“The times where we had to rescue Greece are over. There is no potential for political blackmail anymore. Greece is no longer of systemic importance for the euro.”
The remarks are the clearest warning yet to Greek voters from a senior German politician that Athens might lose support if it flouts the terms of its 240 billion euro EU/IMF bailout after early elections next year.
We shall see who has all the leverage in just under a month when Greece votes, and when the leading contender and most likely next Greek prime minister, the anti-bailout Tsipras, calls Europe’s bluff.
However, even if Greece does remain in the Eurozone, a secondary threat has emerged to the perfectly complacent and priced-to-perfection-markets, something which we first discussed in “Draghi’s QE Plan In Jeopardy After IMF Suspends Aid For Greece Until New Government Is In Place.” Last night it was Morgan Stanley’s turn to dare suggest that the markets, which have now priced in ECB QE in the first quarter with absolute certainly, may well be wrong:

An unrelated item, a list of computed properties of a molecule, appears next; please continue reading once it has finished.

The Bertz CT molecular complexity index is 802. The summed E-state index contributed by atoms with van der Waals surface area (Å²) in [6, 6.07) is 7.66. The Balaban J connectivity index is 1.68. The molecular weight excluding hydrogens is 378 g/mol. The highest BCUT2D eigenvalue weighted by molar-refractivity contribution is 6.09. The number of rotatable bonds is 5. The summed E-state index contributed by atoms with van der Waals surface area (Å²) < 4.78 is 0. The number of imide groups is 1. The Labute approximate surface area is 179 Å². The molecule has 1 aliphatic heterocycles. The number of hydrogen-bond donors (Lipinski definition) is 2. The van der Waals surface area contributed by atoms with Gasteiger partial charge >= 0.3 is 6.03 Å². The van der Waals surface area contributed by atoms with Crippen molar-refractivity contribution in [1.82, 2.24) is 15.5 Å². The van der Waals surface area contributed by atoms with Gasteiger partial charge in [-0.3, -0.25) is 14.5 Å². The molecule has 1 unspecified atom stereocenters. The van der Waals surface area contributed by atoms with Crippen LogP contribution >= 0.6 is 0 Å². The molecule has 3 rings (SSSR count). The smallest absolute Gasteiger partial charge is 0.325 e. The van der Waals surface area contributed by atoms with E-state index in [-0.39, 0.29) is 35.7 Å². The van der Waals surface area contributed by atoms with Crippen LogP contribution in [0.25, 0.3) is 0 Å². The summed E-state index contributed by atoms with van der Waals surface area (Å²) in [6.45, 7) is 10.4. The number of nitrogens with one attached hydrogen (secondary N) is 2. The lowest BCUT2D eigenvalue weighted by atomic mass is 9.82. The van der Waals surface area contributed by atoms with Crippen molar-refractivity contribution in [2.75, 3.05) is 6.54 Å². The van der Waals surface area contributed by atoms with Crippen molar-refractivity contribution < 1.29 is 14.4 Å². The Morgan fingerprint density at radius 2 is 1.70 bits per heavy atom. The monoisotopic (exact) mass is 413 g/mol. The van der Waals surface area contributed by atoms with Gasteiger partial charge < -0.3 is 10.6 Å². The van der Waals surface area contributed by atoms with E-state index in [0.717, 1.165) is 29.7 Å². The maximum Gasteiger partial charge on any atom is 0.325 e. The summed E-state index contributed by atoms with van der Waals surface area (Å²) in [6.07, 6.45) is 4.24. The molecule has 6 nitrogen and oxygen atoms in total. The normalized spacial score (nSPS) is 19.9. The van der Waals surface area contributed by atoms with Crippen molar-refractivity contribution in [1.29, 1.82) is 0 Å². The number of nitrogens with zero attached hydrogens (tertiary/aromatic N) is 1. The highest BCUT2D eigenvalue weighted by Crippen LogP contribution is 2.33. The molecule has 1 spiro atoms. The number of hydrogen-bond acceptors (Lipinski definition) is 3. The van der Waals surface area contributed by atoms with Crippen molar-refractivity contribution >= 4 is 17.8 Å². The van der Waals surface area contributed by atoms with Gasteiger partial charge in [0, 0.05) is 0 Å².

The Greek political turmoil is likely to complicate matters for the ECB’s preparation of a sovereign QE programme. The prospect of the ECB potentially incurring severe losses is likely to intensify the debate within the Governing Council, where sovereign QE remains controversial. It could also make the start of a buying programme already on January 22 even more ambitious. In addition, the spectre of default could create new limitations on any sovereign QE design.
And should the ECB indeed be forced to postpone, or even cancel QE, and the fate of the world’s capital markets rely entirely on the shaky and unstable QE originating from Japan, where the BOJ is monetizing all gross JGB issuance and pushing the Nikkei higher and the Yen lower, in the process crushing the bulk of the Japanese economy, then watch as perfectly-priced markets realize perfection never exists, not even under central-planning. Or rather, especially under central planning.